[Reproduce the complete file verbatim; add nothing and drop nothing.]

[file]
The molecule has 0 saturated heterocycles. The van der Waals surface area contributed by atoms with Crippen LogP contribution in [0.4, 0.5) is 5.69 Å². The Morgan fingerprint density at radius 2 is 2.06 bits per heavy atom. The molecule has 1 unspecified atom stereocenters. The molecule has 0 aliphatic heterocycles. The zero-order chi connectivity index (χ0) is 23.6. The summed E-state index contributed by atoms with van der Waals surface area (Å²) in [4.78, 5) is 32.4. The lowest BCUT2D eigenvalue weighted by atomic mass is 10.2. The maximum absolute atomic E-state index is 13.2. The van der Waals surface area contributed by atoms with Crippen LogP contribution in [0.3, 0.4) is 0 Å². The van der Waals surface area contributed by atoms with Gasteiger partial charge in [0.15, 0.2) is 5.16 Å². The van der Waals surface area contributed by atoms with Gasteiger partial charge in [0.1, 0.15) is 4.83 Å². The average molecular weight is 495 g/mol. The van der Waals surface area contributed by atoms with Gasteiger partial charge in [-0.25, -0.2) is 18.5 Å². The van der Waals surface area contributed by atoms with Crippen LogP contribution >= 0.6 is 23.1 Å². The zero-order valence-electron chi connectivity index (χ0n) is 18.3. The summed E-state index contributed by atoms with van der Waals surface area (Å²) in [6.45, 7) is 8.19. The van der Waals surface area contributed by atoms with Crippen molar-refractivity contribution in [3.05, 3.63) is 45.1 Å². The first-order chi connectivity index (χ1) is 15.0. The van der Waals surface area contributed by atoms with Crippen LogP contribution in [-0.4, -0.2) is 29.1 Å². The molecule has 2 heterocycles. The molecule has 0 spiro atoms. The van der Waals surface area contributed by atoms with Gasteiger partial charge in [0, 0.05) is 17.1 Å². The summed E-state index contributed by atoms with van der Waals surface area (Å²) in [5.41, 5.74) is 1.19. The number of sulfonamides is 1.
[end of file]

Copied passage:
The molecule has 0 saturated heterocycles. The van der Waals surface area contributed by atoms with Crippen LogP contribution in [0.4, 0.5) is 5.69 Å². The Morgan fingerprint density at radius 2 is 2.06 bits per heavy atom. The molecule has 1 unspecified atom stereocenters. The molecule has 0 aliphatic heterocycles. The zero-order chi connectivity index (χ0) is 23.6. The summed E-state index contributed by atoms with van der Waals surface area (Å²) in [4.78, 5) is 32.4. The lowest BCUT2D eigenvalue weighted by atomic mass is 10.2. The maximum absolute atomic E-state index is 13.2. The van der Waals surface area contributed by atoms with Crippen LogP contribution in [0.3, 0.4) is 0 Å². The van der Waals surface area contributed by atoms with Gasteiger partial charge in [0.15, 0.2) is 5.16 Å². The van der Waals surface area contributed by atoms with Gasteiger partial charge in [0.1, 0.15) is 4.83 Å². The average molecular weight is 495 g/mol. The van der Waals surface area contributed by atoms with Gasteiger partial charge in [-0.25, -0.2) is 18.5 Å². The van der Waals surface area contributed by atoms with Crippen LogP contribution >= 0.6 is 23.1 Å². The zero-order valence-electron chi connectivity index (χ0n) is 18.3. The summed E-state index contributed by atoms with van der Waals surface area (Å²) in [6.45, 7) is 8.19. The van der Waals surface area contributed by atoms with Crippen molar-refractivity contribution in [3.05, 3.63) is 45.1 Å². The first-order chi connectivity index (χ1) is 15.0. The van der Waals surface area contributed by atoms with Crippen LogP contribution in [-0.4, -0.2) is 29.1 Å². The molecule has 2 heterocycles. The molecule has 0 spiro atoms. The van der Waals surface area contributed by atoms with Gasteiger partial charge in [0, 0.05) is 17.1 Å². The summed E-state index contributed by atoms with van der Waals surface area (Å²) in [5.41, 5.74) is 1.19. The number of sulfonamides is 1.